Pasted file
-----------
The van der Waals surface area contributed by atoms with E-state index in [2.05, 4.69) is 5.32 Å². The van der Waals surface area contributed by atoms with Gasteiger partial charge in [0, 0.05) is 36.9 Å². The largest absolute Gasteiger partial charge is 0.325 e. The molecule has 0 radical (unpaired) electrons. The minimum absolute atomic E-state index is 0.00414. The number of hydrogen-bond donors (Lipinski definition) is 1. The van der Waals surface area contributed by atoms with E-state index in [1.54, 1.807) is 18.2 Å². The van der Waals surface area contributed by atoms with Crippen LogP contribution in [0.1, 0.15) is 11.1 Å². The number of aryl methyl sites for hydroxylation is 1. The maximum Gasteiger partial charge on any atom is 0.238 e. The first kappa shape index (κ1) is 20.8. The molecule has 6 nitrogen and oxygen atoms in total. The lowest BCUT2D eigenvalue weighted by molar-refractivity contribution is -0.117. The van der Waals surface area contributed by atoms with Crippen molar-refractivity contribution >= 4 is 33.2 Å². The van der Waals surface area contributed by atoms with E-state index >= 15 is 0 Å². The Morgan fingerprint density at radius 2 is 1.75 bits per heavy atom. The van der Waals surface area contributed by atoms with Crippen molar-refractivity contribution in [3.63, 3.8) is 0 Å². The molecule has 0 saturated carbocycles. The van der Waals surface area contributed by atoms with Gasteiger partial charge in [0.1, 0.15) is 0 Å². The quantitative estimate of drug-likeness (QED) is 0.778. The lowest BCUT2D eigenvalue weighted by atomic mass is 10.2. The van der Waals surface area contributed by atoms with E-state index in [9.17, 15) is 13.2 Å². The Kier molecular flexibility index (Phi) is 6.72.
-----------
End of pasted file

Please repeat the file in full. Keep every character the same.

The van der Waals surface area contributed by atoms with E-state index in [2.05, 4.69) is 5.32 Å². The van der Waals surface area contributed by atoms with Gasteiger partial charge in [0, 0.05) is 36.9 Å². The largest absolute Gasteiger partial charge is 0.325 e. The molecule has 0 radical (unpaired) electrons. The minimum absolute atomic E-state index is 0.00414. The number of hydrogen-bond donors (Lipinski definition) is 1. The van der Waals surface area contributed by atoms with E-state index in [1.54, 1.807) is 18.2 Å². The van der Waals surface area contributed by atoms with Crippen LogP contribution in [0.1, 0.15) is 11.1 Å². The number of aryl methyl sites for hydroxylation is 1. The maximum Gasteiger partial charge on any atom is 0.238 e. The first kappa shape index (κ1) is 20.8. The molecule has 6 nitrogen and oxygen atoms in total. The lowest BCUT2D eigenvalue weighted by molar-refractivity contribution is -0.117. The van der Waals surface area contributed by atoms with Crippen molar-refractivity contribution >= 4 is 33.2 Å². The van der Waals surface area contributed by atoms with E-state index >= 15 is 0 Å². The Morgan fingerprint density at radius 2 is 1.75 bits per heavy atom. The van der Waals surface area contributed by atoms with Crippen molar-refractivity contribution in [3.63, 3.8) is 0 Å². The molecule has 0 saturated carbocycles. The van der Waals surface area contributed by atoms with Gasteiger partial charge in [0.1, 0.15) is 0 Å². The quantitative estimate of drug-likeness (QED) is 0.778. The lowest BCUT2D eigenvalue weighted by atomic mass is 10.2. The van der Waals surface area contributed by atoms with E-state index in [9.17, 15) is 13.2 Å². The Kier molecular flexibility index (Phi) is 6.72.